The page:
Eighty eight percent of students feel intense pressure to learn English
The China Post

Carmen Russell;

According to a recent poll, a vast majority of students feel immense pressure to learn English.

The survey, organized by the People First Party caucus in the Taipei City Council, polled 1,180 fifth and sixth graders about their reasons for learning English. Eighty-eighty percent responded that they felt intense pressure to learn the language while 84 percent studied English at cram schools outside of their regular schoolwork.

Among those taking on additional English study at cram schools, 48 percent said that their parents forced their attendance. Only 27 percent said that it was of their own volition while another 24 percent were worried about falling behind the others.

"Out of twenty students that I have now, only one came voluntarily," said Lillian Chen who has taught English at a cram school for three years. "And he came because he was tired of getting poor grades. All the others were sent by their parents."

According to Peng Guo-neng, chair of the elementary school parent's association, parents aren't willing to let their children fall behind in the race. Many of them, he told the China Times Express, are even willing to let cram school teachers hit their children if it elicits good results. They want their children to go to strict teachers to learn. Chen agrees with Peng that parents are behind much of the pressure.

"A lot of parents complain to me and say I'm too nice, they ask me to be more strict. One grandmom even brought me a stick to hit her grandson."

"It's sad, but some of them need encouragement, some of them need pressure and some of them need to be beaten."

Chen clarified "beating" as "Not much, just like one strike on the hand."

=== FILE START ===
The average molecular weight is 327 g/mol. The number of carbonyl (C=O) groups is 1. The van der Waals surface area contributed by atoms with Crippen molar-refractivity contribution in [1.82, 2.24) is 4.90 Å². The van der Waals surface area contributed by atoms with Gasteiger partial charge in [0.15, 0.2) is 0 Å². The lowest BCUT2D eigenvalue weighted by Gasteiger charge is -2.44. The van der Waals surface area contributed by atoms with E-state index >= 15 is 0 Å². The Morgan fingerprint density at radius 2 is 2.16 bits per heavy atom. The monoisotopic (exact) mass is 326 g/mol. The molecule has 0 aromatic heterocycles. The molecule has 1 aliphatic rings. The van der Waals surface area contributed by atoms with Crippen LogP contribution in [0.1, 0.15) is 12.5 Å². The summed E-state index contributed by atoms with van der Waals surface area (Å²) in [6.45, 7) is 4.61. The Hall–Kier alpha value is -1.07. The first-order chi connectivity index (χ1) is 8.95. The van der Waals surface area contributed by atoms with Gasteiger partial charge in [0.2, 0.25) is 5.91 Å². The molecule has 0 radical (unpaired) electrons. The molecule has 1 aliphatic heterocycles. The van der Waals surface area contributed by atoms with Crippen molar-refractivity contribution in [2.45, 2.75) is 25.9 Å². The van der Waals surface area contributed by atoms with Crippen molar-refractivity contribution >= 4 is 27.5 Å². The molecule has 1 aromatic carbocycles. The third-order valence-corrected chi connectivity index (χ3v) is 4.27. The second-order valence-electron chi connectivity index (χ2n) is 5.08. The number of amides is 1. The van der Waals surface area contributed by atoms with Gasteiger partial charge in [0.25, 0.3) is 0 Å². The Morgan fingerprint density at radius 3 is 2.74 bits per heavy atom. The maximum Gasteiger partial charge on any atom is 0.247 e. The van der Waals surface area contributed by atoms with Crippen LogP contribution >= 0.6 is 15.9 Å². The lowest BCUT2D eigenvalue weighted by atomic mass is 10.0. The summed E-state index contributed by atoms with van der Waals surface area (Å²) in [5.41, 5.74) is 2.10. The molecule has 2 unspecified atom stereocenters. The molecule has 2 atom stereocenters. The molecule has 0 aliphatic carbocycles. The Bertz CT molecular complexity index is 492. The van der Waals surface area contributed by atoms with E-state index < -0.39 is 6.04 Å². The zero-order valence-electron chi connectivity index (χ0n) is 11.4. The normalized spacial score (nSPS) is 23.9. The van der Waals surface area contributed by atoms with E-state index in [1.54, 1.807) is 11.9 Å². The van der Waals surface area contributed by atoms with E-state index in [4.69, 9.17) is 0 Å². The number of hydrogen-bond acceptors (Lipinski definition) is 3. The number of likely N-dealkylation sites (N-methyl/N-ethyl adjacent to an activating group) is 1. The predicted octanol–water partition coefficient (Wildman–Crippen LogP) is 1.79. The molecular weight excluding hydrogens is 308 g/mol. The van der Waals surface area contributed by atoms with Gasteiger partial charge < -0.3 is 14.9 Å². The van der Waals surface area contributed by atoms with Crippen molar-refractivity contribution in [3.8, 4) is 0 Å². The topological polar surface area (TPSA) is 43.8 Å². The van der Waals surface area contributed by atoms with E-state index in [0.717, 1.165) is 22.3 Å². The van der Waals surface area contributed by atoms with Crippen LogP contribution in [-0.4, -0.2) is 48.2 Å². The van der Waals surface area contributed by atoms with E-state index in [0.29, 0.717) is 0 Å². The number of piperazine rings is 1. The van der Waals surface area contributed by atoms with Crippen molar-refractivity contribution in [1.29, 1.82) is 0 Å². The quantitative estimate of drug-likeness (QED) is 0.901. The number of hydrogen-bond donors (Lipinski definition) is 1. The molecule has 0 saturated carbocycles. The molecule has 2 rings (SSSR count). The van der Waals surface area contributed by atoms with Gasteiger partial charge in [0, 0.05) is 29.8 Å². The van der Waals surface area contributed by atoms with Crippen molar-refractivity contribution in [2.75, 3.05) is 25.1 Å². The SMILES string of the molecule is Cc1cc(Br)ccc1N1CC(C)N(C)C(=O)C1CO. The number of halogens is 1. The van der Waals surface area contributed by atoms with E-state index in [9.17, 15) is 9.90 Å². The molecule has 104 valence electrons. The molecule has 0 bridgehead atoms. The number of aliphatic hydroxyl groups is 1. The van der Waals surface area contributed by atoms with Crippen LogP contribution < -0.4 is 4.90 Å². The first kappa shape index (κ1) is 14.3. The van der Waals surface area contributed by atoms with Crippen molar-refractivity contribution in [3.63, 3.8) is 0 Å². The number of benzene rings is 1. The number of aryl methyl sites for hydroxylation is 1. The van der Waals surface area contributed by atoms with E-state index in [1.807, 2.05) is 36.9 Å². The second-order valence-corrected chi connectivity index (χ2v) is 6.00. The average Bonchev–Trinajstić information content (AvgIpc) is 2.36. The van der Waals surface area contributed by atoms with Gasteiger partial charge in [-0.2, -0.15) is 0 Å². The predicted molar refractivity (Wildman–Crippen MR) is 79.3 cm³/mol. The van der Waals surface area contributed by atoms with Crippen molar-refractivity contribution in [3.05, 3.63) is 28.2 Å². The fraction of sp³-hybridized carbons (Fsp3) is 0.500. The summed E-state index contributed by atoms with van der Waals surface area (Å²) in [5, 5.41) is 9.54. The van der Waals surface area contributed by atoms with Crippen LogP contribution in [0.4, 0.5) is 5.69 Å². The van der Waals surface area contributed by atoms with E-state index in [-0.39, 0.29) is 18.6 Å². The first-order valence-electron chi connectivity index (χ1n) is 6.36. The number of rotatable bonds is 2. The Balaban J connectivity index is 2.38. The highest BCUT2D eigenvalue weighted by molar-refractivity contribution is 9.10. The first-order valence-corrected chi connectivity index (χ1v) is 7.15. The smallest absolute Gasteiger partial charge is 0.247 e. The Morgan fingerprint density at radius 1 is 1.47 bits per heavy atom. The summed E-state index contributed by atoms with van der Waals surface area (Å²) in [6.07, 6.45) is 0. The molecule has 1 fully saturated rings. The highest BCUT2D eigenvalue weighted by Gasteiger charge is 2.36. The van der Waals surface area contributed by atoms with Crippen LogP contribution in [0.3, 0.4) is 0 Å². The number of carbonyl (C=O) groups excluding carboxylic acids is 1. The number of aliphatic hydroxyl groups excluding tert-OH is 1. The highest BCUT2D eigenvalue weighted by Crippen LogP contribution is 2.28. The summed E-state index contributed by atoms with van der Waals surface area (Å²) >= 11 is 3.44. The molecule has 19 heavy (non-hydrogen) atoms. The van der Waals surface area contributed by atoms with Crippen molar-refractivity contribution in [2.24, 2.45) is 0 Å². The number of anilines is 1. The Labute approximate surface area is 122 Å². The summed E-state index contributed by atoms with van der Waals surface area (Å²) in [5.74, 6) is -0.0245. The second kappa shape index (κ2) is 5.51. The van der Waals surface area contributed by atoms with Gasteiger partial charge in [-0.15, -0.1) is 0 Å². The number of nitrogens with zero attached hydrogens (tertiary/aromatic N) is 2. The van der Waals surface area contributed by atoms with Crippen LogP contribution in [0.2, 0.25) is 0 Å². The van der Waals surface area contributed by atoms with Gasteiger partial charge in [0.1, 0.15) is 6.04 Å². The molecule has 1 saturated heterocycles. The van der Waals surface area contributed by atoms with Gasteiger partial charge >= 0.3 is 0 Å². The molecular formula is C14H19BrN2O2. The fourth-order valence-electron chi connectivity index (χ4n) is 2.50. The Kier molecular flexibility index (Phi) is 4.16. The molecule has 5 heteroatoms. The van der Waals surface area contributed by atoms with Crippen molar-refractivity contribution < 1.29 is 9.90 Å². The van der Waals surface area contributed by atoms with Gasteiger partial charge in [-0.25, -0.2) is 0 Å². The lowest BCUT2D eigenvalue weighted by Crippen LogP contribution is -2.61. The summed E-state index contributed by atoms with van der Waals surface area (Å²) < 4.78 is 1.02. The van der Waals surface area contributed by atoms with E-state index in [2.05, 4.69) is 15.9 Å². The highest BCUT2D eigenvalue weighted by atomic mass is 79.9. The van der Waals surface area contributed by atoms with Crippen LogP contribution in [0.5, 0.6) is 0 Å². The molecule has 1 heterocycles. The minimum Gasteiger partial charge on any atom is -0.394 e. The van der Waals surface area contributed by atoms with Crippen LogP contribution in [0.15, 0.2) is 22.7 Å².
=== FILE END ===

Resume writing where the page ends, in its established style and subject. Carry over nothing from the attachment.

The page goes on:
"It's actually more for the threat of it," she explained

However, Chen says, that these parents do not truly reflect an overwhelming majority in her experience.

"There not all the same, some are more casual. They more like pass the responsibility to me. Once they send their kids to the cram school, they don't necessarily worry about teaching them English or watching their schoolwork. It's all my responsibility."

And there are still parents who want to let their children be... children.

"One mother said 'Oh, he's still young and he wants to have more time to play.' She was pretty cool about it."

According to the study, as the cram school craze is increasing, students are studying four or five years of English by the time they are in the fifth and sixth grades. While 96 percent can at least write their ABC's, the study revealed that there were still four percent who seemed to have no hope of even getting that far.

Hsinsheng Elementary school teacher Li Yi-min says that 90 percent of her students attend crams schools and some even study with tutors. She told the China Times Express that one student said she studied because "Mama says the cram school teacher will hit me." Comments such as this from students, Li says, bother many of the public school teachers to the point they "don't know whether to laugh or cry."

Even cram school teachers like Chen see the escalating push for the younger generation to learn English as being overdone.

"I do think it's too much for kids."

As for the 12-year-old whose grandmother asked Chen tohit?

"He couldn't even write A to Z when he first came," Chen said. "Now he's improving."

The survey was sent to 1,316 fifth and sixth graders at 48 grade schools in 12 districts. Of the 1,180 responds, 52 percent were boys while 48 percent were girls. Fifth-graders comprised 45 percent with sixth-graders made up 65 percent